OCCC recently released its $60.5 million Educational and General operating budget for fiscal year 2014, outlining the sources of funds that make it possible for the college to operate.
The overall E&G budget is down slightly from FY 13. The total estimated E&G budget has gone from about $63.1 million last year to $60.5 million for the upcoming year. Vice President for Business and Finance John Boyd said this is due to a reduction in the carryover and reserve funds.
The official OCCC budget book shows that 43 percent of the E&G budget comes from the state, while 37 percent comes from student tuition and fees, and another 2.6 percent comes from prior year student fee collections.
Boyd said many believe state funding pays for the majority of the school’s operating costs. However, he said, those folks aren’t taking into consideration that the state has lowered the amount of funding for higher education.
Boyd said OCCC currently receives less state funding than it did in 2008.
“State funding, as a component [of operating costs], has declined,” he said.
Boyd attributes the gradual decrease to the current state Legislature.
“Higher education is perceived as being overfunded,” he said.
Although state tax revenue rose by half a million dollars for FY 14, compared to last year, that piece of the pie makes up a smaller share of OCCC’s overall E&G budget than in times past.
And, Boyd said, the next largest source of funding — tuition and fees — is expected to go down. That projection is based on an expected decrease in enrollment.
Boyd said a slight drop in enrollment in FY 13 didn’t drastically affect the E&G budget last year, but he sees the trend continuing.
Revenue from student tuition and fees is projected to be $110,000 less in FY 14 compared to FY 13, despite the 5 percent tuition and fee increase students will experience in the fall. Boyd attributes this to the projected lower enrollment, saying the rise in state revenue “does not compensate for the decline in enrollment.”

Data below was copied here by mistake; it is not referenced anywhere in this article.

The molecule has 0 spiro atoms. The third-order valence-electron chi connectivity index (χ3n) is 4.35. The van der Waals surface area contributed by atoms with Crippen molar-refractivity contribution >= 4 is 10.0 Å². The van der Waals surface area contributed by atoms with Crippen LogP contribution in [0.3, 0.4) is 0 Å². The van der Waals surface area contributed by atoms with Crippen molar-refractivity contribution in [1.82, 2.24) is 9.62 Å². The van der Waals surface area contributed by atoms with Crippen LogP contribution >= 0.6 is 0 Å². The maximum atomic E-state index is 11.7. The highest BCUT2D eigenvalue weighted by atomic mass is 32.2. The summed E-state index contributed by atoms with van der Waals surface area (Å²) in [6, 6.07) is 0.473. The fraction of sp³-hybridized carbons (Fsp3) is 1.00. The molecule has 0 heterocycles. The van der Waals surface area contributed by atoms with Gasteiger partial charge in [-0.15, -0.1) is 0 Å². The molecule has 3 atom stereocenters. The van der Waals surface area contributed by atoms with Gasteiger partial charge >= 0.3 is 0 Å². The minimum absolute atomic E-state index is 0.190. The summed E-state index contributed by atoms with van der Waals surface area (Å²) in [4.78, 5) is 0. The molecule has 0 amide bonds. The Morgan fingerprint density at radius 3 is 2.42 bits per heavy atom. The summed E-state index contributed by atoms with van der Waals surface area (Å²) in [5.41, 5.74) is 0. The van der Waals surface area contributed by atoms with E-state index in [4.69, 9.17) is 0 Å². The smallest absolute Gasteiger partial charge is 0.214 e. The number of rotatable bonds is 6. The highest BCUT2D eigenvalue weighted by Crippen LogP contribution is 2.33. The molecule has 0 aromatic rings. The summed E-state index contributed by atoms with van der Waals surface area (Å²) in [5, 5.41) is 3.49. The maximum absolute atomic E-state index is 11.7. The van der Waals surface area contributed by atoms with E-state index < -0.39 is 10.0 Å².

Boyd said the current system for state funding is largely performance based and the amount of funding OCCC receives as an institution of higher education has a great deal to do with student aptitude as well as how many degrees are being awarded each year.
Revenue from other sources has decreased as well. Unexpected expenses contributed to this, Boyd said.
He said about $1 million of unanticipated expenditures were spent to repair damage that OCCC incurred during the May 31 tornado that hit the south side of Oklahoma City. Other unexpected costs, like a chiller repair that cost around $300,000, also affected the budget overall.
This reduced the “Projected Carryover and Reserves” category to $4.3 million in FY 14, compared to $6.9 million in FY 13. Carryover and reserve funds make up about 7 percent of the total budget and fall into the “other” category.
Of OCCC’s “other” sources of funding that make up about 15 percent of the total E&G budget, about $5 million can be attributed to the South Oklahoma City School District, Boyd said.
He said money collected from the school district comes from ad valorem taxes, or taxes that are paid based on the value of real estate.
These ad valorem taxes are what OCCC collects from the South Oklahoma City School District for “technical education reimbursement,” according to the budget book. They are the biggest part of the 15 percent of “other sources” covering OCCC’s operating costs.
And, he said, despite the tuition increase, OCCC still has one of the lowest tuition rates of Oklahoma higher education institutions. However, he said, it also is one of the lowest-funded of all state institutions when looking at state revenues.
In addition, he said, as state funding has declined, inflation has increased operating costs.
“The prices that we have to pay as a college have gone up,” Boyd said.
He said inflation has affected the operating costs of the school just as it has affected the consumer market.
“It costs more to do business today.”